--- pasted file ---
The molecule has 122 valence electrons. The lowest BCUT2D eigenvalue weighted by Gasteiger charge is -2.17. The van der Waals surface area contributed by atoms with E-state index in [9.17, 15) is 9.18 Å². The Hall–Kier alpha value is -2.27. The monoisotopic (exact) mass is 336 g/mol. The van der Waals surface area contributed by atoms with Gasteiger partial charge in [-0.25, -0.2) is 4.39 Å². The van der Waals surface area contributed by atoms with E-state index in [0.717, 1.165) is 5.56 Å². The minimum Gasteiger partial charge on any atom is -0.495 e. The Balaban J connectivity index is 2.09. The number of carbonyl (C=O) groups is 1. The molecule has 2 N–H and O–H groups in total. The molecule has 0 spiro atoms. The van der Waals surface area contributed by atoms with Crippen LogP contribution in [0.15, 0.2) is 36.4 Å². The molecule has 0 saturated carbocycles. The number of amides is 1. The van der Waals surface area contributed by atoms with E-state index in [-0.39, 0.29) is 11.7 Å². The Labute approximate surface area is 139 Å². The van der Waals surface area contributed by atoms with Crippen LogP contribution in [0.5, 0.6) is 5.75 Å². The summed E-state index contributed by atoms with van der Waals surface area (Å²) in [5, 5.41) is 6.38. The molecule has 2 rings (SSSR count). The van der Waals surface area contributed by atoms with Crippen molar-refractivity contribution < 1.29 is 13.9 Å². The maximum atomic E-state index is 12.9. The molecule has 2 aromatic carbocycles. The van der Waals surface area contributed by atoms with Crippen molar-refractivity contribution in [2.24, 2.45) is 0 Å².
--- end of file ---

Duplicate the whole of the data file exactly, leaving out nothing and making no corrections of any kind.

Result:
The molecule has 122 valence electrons. The lowest BCUT2D eigenvalue weighted by Gasteiger charge is -2.17. The van der Waals surface area contributed by atoms with E-state index in [9.17, 15) is 9.18 Å². The Hall–Kier alpha value is -2.27. The monoisotopic (exact) mass is 336 g/mol. The van der Waals surface area contributed by atoms with Gasteiger partial charge in [-0.25, -0.2) is 4.39 Å². The van der Waals surface area contributed by atoms with E-state index in [0.717, 1.165) is 5.56 Å². The minimum Gasteiger partial charge on any atom is -0.495 e. The Balaban J connectivity index is 2.09. The number of carbonyl (C=O) groups is 1. The molecule has 2 N–H and O–H groups in total. The molecule has 0 spiro atoms. The van der Waals surface area contributed by atoms with Crippen LogP contribution in [0.15, 0.2) is 36.4 Å². The molecule has 0 saturated carbocycles. The number of amides is 1. The van der Waals surface area contributed by atoms with E-state index in [-0.39, 0.29) is 11.7 Å². The Labute approximate surface area is 139 Å². The van der Waals surface area contributed by atoms with Crippen LogP contribution in [0.5, 0.6) is 5.75 Å². The summed E-state index contributed by atoms with van der Waals surface area (Å²) in [5, 5.41) is 6.38. The molecule has 2 rings (SSSR count). The van der Waals surface area contributed by atoms with Crippen molar-refractivity contribution < 1.29 is 13.9 Å². The maximum atomic E-state index is 12.9. The molecule has 2 aromatic carbocycles. The van der Waals surface area contributed by atoms with Crippen molar-refractivity contribution in [2.24, 2.45) is 0 Å².